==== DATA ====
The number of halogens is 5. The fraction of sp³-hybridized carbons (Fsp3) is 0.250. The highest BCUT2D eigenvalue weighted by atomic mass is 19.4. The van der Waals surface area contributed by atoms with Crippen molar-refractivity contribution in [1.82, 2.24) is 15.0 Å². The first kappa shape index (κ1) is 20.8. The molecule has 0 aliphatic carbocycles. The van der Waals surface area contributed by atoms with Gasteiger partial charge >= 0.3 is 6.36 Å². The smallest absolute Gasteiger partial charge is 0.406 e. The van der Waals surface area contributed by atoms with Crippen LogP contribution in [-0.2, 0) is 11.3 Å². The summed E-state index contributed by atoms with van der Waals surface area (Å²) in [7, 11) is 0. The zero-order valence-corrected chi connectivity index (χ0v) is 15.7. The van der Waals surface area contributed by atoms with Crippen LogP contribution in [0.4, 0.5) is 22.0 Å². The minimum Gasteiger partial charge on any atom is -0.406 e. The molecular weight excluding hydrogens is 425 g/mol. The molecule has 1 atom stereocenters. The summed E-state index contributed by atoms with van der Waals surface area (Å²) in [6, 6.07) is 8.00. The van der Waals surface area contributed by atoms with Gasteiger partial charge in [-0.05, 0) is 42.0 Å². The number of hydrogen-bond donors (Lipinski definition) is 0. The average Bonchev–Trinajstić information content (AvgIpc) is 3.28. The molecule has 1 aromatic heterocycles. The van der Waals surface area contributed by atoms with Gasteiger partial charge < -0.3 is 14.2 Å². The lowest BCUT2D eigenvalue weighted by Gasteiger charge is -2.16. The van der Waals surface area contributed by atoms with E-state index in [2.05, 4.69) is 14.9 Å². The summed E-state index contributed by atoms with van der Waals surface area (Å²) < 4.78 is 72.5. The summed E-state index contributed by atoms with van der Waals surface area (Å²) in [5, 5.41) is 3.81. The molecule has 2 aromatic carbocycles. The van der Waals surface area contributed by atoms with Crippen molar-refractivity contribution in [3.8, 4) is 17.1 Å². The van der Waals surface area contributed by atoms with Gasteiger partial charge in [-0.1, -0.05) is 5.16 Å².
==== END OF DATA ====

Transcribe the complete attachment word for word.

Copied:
The number of halogens is 5. The fraction of sp³-hybridized carbons (Fsp3) is 0.250. The highest BCUT2D eigenvalue weighted by atomic mass is 19.4. The van der Waals surface area contributed by atoms with Crippen molar-refractivity contribution in [1.82, 2.24) is 15.0 Å². The first kappa shape index (κ1) is 20.8. The molecule has 0 aliphatic carbocycles. The van der Waals surface area contributed by atoms with Gasteiger partial charge >= 0.3 is 6.36 Å². The smallest absolute Gasteiger partial charge is 0.406 e. The van der Waals surface area contributed by atoms with Crippen LogP contribution in [-0.2, 0) is 11.3 Å². The summed E-state index contributed by atoms with van der Waals surface area (Å²) in [7, 11) is 0. The zero-order valence-corrected chi connectivity index (χ0v) is 15.7. The van der Waals surface area contributed by atoms with Crippen LogP contribution in [0.4, 0.5) is 22.0 Å². The minimum Gasteiger partial charge on any atom is -0.406 e. The molecular weight excluding hydrogens is 425 g/mol. The molecule has 1 atom stereocenters. The summed E-state index contributed by atoms with van der Waals surface area (Å²) in [6, 6.07) is 8.00. The van der Waals surface area contributed by atoms with Gasteiger partial charge in [-0.05, 0) is 42.0 Å². The number of hydrogen-bond donors (Lipinski definition) is 0. The average Bonchev–Trinajstić information content (AvgIpc) is 3.28. The molecule has 1 aromatic heterocycles. The van der Waals surface area contributed by atoms with Gasteiger partial charge < -0.3 is 14.2 Å². The lowest BCUT2D eigenvalue weighted by Gasteiger charge is -2.16. The van der Waals surface area contributed by atoms with E-state index in [2.05, 4.69) is 14.9 Å². The summed E-state index contributed by atoms with van der Waals surface area (Å²) < 4.78 is 72.5. The summed E-state index contributed by atoms with van der Waals surface area (Å²) in [5, 5.41) is 3.81. The molecule has 2 aromatic carbocycles. The van der Waals surface area contributed by atoms with Crippen molar-refractivity contribution in [3.8, 4) is 17.1 Å². The van der Waals surface area contributed by atoms with Gasteiger partial charge in [-0.1, -0.05) is 5.16 Å².